Comparing black powder to gasoline is simply foolish. Gasoline volatiles, BP does not. More caution is required with BP than with smokeless but precautions are simple.
    The easiest way to avoid risk of static electricity is to use a non-sparking Lyman 55 measure with a metal hopper though I have used the 55 with plastic hopper.
    Contrary to tip-toeing around black powder I have compressed the stuff 3/8" in .45-70 cases with 0 complications, trying to see how much powder I could cramp into that case. Never did get to 70 grains.

    Fireworks black powder is indeed scary stuff but is a whole different thing from sporting black powder. It is graded as "meal" and "flour", progressively fiber dust. Particles floating in air can ignite. But so can wheat flour or wood dust.
    Don - the BLACKPOWDER that the fireworks guys use is the same as we shoot (a bit more dirty and a bit less well graded) I have shot several hundred pounds of that stuff ----its the OTHER powders they use thats scary and some of it big time scary .

  8. #68
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    Quote Originally Posted by sharps4590 View Post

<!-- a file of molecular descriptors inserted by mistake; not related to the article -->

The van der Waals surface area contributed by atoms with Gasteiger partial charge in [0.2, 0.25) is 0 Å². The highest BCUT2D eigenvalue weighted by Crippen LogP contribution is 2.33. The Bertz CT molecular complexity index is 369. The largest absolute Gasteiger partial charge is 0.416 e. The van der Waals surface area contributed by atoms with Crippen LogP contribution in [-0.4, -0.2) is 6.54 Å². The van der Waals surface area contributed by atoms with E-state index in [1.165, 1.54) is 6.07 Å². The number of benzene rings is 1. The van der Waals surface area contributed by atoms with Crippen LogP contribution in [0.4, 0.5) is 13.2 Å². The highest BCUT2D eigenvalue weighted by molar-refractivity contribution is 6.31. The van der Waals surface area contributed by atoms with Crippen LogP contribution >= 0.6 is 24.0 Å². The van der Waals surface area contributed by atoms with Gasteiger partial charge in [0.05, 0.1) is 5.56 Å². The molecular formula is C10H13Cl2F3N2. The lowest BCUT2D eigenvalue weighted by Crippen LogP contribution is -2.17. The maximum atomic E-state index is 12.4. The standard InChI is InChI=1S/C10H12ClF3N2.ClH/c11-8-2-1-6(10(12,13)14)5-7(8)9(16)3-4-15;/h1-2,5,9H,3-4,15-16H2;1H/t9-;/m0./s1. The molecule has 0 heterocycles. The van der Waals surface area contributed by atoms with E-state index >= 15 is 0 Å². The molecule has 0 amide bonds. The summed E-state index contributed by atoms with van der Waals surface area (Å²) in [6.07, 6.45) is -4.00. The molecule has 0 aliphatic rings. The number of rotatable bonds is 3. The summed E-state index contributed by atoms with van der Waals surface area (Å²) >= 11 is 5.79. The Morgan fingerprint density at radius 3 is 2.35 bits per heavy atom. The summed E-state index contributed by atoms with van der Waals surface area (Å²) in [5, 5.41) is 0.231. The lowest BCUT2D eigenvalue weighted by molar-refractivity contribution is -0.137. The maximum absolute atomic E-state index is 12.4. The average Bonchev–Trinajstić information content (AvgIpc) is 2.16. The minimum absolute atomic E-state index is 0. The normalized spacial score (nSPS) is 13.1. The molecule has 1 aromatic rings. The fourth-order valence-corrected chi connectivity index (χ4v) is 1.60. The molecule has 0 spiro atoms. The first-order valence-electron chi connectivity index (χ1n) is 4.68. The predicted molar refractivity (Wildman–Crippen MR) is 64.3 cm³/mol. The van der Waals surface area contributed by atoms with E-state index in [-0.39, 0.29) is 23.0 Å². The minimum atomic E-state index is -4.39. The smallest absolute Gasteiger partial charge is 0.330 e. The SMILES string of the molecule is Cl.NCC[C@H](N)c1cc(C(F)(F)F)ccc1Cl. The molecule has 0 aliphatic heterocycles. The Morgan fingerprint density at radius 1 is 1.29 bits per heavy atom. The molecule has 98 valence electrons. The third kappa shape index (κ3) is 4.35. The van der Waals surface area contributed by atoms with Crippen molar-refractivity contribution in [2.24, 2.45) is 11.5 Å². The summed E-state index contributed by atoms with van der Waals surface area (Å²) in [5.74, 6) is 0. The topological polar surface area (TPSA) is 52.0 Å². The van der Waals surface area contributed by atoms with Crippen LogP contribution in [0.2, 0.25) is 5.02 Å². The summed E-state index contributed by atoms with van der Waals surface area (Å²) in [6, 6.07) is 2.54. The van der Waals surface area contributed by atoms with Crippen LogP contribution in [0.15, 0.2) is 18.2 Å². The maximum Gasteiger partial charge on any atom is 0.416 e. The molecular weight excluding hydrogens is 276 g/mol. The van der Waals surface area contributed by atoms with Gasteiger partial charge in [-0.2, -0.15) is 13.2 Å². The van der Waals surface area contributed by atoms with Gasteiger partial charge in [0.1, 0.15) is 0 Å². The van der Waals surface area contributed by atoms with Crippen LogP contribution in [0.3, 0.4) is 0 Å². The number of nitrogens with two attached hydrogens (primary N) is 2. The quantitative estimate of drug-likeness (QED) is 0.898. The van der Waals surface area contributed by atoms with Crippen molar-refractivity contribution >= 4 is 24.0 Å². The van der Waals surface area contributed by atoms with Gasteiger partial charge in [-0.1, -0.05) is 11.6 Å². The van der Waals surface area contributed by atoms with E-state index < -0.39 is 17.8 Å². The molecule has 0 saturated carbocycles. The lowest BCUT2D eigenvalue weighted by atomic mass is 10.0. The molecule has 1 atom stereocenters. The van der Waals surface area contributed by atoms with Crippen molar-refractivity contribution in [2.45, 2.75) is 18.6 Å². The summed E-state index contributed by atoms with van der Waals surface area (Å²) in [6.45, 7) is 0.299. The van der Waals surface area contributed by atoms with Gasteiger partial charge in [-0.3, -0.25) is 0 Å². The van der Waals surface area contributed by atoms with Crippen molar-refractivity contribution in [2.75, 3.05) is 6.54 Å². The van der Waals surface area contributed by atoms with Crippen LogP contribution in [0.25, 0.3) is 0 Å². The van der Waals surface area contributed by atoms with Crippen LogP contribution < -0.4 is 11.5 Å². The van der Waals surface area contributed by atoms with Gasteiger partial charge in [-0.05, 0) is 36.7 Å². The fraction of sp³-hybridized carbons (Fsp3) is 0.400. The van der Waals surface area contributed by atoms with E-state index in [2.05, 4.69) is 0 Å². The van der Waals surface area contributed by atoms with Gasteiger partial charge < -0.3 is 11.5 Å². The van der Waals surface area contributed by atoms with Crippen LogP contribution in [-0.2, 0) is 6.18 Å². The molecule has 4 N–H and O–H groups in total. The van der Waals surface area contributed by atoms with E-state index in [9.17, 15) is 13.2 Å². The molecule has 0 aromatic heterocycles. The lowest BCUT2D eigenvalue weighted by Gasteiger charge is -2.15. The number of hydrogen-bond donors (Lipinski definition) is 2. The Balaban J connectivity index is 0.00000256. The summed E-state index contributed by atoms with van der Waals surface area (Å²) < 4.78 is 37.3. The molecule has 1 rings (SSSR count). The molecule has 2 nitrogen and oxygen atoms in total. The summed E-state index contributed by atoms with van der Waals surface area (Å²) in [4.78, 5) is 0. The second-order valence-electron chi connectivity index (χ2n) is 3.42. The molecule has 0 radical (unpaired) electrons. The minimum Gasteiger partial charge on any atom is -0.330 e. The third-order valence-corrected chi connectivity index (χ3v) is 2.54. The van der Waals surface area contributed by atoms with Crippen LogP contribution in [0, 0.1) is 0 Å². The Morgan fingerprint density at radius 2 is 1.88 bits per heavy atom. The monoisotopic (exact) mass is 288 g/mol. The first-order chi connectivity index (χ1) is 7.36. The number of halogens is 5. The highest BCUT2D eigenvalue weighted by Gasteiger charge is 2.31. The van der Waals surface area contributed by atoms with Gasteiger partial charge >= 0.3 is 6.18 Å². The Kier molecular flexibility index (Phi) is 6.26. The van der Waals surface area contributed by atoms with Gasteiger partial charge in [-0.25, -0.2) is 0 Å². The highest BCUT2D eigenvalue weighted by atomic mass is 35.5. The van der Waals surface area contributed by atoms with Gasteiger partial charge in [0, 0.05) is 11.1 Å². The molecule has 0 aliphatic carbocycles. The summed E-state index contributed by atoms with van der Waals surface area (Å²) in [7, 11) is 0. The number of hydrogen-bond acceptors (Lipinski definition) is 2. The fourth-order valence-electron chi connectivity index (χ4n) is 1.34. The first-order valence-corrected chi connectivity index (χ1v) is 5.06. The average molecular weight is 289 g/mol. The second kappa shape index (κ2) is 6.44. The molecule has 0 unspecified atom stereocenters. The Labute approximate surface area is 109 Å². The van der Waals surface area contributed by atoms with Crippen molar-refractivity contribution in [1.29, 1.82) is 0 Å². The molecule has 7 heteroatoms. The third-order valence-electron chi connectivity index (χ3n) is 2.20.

No joe, those who are scared of black powder and what it's going to do when it jumps out of the can, is ignited by the static electricity generated when you walk across a wool or nylon rug, rotate your powder measure or pet your dog and it blows your hand off. Those who unknowingly buy into all the myths associated with BP. You obviously don't fall into that category. My point was and remains, driving is a heck of a lot more dangerous than loading black powder. And no, I am not an advocate of electric cars. I expect they're ok in metro areas but near useless out here in the sticks. I can count on one hand and have fingers left the number of electric cars where I live.
    just kiddin mate just kiddin

  9. #69
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    Quote Originally Posted by Lead pot View Post
    I will add one word of caution on this subject. And don't ask how I know
    Just don't use a shop vac cleaning the mole den floor. You might blow the lid off the vac.
    you musta spilled more than just a couple grains?

  10. #70
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    I’m convinced that using BP in my plastic 55 poses no danger. It’s true that BP comes in plastic containers today. I once heard that they added something to the plastic, so it was conducive and would loose all static electricity. Has anyone else heard anything like that?